It seems like Human Resources professionals can’t stop talking about the workforce of the future: the need to prepare, how to plan for the future and when we get to the future, how do we guarantee workforce success? Well, perhaps we’re already there.
How should you design and continuously hone your talent acquisition strategy to steadfastly compete for today’s most sought-after, technically proficient professionals?
Today’s workforce is being redefined by an ever-evolving technological landscape, novel organizational dynamics and the bridging of the socio-cultural gap within the global business ecosystem. What does that mean for tomorrow’s workforce? Change, of course.
If your organization wants its employees to be effective, each team has to put in work and follow through with performance expectations.
No player -- not even the MVP -- can win a baseball game, let alone a World Series championship, single handedly. A team has to cover the bases, the outfield, the plate and the mound, and do so in a strategic way that’s designed to optimize collaboration and output.
Maybe it’s too soon to praise technology as the be-all and end-all of human learning. What areas need more work? How can instructors and designers do better?
The nature of leadership roles has changed a lot in the past decade, and so HR needs to review its approach, too.
As you approach the finish line of building a coaching culture, the process of measuring a coaching practice might seem impossible. A good place to start is a 70/30 split, which means that 70 percent of the metrics will remain static and 30 percent will be tailored to the specific coaching engagement involved. It is especially helpful if the metrics can be compared across engagements.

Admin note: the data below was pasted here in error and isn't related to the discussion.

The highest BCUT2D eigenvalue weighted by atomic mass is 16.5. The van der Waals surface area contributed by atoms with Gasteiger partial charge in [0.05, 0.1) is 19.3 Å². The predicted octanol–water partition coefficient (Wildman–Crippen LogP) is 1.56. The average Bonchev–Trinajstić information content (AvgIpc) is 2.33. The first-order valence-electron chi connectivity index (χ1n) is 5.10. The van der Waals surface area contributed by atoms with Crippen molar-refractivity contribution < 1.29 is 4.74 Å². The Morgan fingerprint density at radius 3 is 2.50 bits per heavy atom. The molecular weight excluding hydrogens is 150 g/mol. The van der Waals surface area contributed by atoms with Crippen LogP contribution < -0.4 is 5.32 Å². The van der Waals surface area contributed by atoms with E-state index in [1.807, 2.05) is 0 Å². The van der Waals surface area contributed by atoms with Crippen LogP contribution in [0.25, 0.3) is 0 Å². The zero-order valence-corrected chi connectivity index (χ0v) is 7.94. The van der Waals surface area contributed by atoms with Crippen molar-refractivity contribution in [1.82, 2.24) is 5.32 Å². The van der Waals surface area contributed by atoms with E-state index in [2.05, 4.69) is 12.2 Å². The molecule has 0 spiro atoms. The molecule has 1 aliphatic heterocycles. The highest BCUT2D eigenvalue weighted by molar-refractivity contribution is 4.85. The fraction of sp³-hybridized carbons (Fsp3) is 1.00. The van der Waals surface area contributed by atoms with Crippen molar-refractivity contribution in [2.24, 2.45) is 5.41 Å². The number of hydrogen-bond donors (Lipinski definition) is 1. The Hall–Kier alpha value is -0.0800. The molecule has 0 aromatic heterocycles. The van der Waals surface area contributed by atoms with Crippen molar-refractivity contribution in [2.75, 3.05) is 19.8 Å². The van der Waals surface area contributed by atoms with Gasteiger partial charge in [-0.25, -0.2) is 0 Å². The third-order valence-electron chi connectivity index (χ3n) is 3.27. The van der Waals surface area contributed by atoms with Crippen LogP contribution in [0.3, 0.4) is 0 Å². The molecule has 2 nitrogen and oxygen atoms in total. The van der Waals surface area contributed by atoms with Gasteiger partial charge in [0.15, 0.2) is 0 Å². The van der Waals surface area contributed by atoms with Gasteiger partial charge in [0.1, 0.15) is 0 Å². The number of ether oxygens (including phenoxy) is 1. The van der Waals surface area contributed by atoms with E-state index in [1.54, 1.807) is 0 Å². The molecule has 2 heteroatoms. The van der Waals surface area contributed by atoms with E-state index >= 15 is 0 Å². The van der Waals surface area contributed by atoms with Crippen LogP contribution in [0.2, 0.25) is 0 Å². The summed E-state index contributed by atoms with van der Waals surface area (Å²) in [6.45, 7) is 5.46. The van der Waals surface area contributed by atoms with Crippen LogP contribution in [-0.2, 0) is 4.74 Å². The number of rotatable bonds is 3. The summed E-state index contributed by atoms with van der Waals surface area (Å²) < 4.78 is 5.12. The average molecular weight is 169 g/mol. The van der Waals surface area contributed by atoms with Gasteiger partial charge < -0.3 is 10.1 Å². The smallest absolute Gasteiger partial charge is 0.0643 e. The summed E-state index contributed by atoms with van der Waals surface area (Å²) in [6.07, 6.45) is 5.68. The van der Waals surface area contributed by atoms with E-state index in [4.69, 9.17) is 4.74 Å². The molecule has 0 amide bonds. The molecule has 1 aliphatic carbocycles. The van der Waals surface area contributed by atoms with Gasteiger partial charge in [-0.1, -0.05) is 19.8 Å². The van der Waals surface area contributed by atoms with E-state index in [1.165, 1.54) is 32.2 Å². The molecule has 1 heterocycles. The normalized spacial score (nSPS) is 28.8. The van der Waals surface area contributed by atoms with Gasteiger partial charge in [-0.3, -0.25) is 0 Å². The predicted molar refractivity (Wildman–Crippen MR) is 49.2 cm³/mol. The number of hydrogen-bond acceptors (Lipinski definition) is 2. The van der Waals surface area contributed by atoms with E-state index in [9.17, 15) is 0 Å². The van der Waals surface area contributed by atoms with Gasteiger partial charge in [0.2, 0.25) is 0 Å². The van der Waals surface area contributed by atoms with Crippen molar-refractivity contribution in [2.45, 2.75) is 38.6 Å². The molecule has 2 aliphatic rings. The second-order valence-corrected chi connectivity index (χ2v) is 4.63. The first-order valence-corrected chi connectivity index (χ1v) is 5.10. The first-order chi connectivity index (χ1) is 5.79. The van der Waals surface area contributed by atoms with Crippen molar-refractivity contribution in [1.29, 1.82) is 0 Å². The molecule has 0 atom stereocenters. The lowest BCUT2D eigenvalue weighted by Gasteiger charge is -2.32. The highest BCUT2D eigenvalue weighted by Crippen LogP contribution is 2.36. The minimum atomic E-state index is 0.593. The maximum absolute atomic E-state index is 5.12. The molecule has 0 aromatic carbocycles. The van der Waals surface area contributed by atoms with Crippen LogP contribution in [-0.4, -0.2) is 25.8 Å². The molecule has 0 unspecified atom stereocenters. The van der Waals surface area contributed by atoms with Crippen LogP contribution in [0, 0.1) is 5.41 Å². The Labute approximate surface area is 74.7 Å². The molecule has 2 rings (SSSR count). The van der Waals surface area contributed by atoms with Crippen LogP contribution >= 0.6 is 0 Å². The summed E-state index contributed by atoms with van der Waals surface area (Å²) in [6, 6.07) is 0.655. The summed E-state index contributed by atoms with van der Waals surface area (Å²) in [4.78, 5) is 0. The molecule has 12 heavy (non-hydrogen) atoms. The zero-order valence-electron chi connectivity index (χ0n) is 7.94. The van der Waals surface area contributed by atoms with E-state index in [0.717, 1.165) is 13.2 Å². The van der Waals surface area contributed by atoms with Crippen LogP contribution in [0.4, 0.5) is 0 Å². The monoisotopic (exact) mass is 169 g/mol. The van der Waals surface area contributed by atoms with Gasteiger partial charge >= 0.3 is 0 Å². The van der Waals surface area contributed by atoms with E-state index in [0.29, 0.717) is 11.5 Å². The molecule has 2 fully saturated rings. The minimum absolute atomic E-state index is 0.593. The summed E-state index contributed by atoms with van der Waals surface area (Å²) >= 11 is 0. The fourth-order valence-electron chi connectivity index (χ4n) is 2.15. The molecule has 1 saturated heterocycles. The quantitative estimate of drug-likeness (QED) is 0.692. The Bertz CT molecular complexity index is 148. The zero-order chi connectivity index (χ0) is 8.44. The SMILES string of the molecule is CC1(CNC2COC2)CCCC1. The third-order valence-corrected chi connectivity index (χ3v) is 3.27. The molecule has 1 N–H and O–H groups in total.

The concept of diversity and inclusion as we see it in action has its flaws. Rather than ‘diverse and included,’ organizations often end up being ‘diverse and independent’ or worse, ‘diverse and assimilated.’ There must be a better way.
Organizations everywhere are gearing up for their yearly performance reviews. Managers are filling out paperwork and straining their memories back across an entire year to recall employees’ major successes and failures, and employees are bracing themselves for bad news or daring to hope for an above-average salary increase. Either way, the traditional performance review is past its “sell-by” date.
Organizations continuously strive to increase the efficiency, consistency, and quality of support services like human resources, finance and information technology. The better these back-office functions work, the more time your people can spend on activities that grow the bottom line.
We don’t just learn a new skill, like developing self-awareness, every once in a while. You’ve got to keep working at it, practicing it, setting reminders to use it and looking for situations for applying new skills. From there, take time to reflect on what worked, what didn’t and how you can improve.